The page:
Researchers tackle arsenic in old cattle vats

It may be the nation’s biggest toxic mystery. In the first half of the 20th century, farmers across the Sun Belt states dug thousands of pits in which they regularly dipped their cattle in arsenic-laden pesticide, to kill ticks that carry a dreaded cattle disease. Still contaminated with the cancer-causing metal, those pits now pose a threat to drinking water supplies, environmental officials say — but most of the pits are abandoned, their locations forgotten. Now Florida researchers have developed a technique using aerial photography and computer technology that might make it possible to locate even the best-hidden vat sites.

From University of Florida :

ARSENIC AND OLD VATS: UF RESEARCHERS UNCOVER HIDDEN CONTAMINATION SITES

It may be the nation’s biggest toxic mystery.

In the first half of the 20th century, farmers across the Sun Belt states dug thousands of pits in which they regularly dipped their cattle in arsenic-laden pesticide, to kill ticks that carry a dreaded cattle disease. Still contaminated with the cancer-causing metal, those pits now pose a threat to drinking water supplies, environmental officials say — but most of the pits are abandoned, their locations forgotten.

Now University of Florida researchers have developed a technique using aerial photography and computer technology that might make it possible to locate even the best-hidden vat sites.

”We need to know where all these sites are, if only to warn people who have wells or gardens on property with high levels of arsenic,” said Bill Todd, a graduate student at UF’s Institute of Food and Agricultural Sciences who conducted the research. ”If we don’t find a faster, more reliable method for locating the vats, we’ll probably never find them all.”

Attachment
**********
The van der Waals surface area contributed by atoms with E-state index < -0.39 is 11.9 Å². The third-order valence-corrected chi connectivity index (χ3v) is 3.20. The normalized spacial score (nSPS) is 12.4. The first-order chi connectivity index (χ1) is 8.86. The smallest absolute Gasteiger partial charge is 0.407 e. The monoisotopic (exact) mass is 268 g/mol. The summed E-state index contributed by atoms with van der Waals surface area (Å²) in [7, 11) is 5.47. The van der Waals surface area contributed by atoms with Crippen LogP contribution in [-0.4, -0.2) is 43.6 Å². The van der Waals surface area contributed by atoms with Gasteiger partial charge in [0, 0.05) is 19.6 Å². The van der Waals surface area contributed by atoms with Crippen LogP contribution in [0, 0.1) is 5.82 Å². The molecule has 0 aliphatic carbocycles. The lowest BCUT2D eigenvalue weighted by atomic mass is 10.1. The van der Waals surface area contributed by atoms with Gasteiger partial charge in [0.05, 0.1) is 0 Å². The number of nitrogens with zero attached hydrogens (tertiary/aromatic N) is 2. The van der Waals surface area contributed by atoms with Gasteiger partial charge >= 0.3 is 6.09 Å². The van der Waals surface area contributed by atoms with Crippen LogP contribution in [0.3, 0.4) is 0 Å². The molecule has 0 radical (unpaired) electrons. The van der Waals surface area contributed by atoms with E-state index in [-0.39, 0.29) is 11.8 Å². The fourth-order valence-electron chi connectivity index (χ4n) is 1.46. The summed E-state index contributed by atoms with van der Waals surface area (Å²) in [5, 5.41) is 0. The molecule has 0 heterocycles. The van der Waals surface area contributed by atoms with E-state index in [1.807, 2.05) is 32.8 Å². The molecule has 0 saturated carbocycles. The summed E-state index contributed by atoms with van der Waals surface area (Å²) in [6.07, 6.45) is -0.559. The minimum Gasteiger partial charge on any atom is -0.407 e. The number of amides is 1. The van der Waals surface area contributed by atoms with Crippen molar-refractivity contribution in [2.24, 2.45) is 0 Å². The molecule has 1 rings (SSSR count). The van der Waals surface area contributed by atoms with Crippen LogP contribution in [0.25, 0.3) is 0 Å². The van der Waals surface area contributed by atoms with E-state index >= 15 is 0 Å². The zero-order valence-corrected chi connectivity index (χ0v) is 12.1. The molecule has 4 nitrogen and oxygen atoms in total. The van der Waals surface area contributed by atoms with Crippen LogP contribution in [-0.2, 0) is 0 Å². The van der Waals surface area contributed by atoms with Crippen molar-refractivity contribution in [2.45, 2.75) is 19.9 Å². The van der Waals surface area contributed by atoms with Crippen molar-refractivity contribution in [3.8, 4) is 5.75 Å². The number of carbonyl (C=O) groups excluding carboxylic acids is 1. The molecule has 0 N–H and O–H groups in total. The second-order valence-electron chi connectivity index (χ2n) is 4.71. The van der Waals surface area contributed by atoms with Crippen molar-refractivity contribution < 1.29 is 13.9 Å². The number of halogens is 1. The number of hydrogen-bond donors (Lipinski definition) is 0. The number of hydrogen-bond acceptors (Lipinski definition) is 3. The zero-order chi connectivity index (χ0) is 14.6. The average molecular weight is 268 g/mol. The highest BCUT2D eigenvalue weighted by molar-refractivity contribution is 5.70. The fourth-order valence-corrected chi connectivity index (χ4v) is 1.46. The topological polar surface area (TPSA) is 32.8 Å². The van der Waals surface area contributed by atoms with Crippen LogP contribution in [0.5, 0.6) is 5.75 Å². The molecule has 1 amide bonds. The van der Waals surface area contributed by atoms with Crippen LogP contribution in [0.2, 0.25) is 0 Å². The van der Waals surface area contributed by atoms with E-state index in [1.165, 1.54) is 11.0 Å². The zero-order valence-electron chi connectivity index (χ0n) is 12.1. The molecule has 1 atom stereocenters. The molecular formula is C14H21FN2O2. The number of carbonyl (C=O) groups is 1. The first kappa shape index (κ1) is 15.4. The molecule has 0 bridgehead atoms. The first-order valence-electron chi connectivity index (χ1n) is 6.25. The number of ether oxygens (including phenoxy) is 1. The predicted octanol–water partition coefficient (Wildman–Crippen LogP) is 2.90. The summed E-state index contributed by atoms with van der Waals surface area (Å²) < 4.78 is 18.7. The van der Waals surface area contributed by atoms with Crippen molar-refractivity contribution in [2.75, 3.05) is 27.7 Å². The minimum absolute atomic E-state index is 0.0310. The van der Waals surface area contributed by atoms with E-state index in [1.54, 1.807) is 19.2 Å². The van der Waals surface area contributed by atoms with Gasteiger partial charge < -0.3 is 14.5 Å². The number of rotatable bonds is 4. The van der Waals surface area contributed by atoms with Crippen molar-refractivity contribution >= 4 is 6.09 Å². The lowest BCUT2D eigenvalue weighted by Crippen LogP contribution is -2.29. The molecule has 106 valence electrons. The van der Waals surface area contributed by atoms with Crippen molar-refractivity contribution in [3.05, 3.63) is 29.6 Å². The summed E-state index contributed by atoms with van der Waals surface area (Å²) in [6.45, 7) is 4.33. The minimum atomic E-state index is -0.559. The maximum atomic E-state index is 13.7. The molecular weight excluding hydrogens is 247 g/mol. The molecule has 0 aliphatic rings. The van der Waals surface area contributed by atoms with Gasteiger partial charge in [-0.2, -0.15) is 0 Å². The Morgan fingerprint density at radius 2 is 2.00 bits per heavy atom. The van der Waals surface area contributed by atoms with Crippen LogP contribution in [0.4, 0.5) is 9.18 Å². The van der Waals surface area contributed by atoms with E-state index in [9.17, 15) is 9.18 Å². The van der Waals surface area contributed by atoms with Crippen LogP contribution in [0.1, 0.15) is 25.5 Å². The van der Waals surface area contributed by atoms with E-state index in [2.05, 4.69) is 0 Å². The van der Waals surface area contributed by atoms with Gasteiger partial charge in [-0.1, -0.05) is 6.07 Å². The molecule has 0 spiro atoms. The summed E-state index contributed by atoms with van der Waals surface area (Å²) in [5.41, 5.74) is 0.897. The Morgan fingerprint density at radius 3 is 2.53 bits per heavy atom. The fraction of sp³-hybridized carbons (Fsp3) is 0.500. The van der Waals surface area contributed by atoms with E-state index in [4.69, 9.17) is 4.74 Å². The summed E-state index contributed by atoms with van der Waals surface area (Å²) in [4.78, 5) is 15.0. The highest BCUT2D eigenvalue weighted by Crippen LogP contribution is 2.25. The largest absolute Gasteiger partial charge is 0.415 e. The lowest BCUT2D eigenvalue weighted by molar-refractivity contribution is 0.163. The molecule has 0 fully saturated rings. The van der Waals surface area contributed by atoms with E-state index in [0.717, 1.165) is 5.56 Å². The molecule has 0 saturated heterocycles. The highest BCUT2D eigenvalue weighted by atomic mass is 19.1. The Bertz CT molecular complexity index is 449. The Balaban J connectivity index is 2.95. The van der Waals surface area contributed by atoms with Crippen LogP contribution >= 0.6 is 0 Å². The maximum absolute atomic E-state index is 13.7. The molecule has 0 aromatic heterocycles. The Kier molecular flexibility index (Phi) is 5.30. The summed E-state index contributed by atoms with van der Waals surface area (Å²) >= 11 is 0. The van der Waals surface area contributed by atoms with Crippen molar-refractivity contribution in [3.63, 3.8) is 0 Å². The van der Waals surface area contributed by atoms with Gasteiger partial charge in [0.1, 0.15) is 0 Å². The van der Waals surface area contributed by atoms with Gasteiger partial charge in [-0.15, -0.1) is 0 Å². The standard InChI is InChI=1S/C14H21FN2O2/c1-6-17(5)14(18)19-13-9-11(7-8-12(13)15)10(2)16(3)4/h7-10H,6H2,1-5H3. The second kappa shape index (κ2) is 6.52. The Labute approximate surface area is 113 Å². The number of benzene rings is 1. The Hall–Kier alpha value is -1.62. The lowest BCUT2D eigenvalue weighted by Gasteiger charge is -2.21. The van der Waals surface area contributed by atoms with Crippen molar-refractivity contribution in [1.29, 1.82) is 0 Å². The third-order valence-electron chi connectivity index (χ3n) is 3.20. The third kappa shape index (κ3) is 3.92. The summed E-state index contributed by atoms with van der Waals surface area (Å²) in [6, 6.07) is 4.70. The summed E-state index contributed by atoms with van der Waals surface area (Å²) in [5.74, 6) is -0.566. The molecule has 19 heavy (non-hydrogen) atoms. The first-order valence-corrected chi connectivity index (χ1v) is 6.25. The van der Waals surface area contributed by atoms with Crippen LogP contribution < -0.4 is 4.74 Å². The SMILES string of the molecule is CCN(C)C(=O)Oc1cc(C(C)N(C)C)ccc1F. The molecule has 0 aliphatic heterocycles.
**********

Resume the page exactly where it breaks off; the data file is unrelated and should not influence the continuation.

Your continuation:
UF researchers used aerial photographs and computerized maps to pinpoint the locations of 10 previously unlocated in-ground vats where Alachua County cattle ranchers once dipped cows in pesticide to kill cattle ticks. The research results were published earlier this year in the journal Applied Engineering in Agriculture.

The ticks were carriers of piroplasmosis, a disease that once plagued the cattle industry in the Southeastern U.S., killing large numbers of cattle and causing some northern states to halt shipment of cows from infected states. In the early 1900s, dipping vats were constructed by farmers and state agricultural agencies across the region. But nowhere was the practice more widespread than in Florida, where state law required farmers to dip their cattle twice a week.

”Not a lot of people remember it now, but at the time this was a huge undertaking for the state, and a lot of farmers resented it,” said Wayne Mishoe, a professor in the agricultural and biological engineering department and co-author of the study.

Well known as a poison, arsenic can be harmful even in trace amounts, causing cancer and other illnesses.

Abandoned vat sites are a matter of serious concern to environmental officials, who say that arsenic remaining in the ground under each vat could seep into the groundwater, contaminating wells. Cleaning up the contamination has been difficult, largely because after the dipping requirements ended, most farmers abandoned the vats without recording their locations.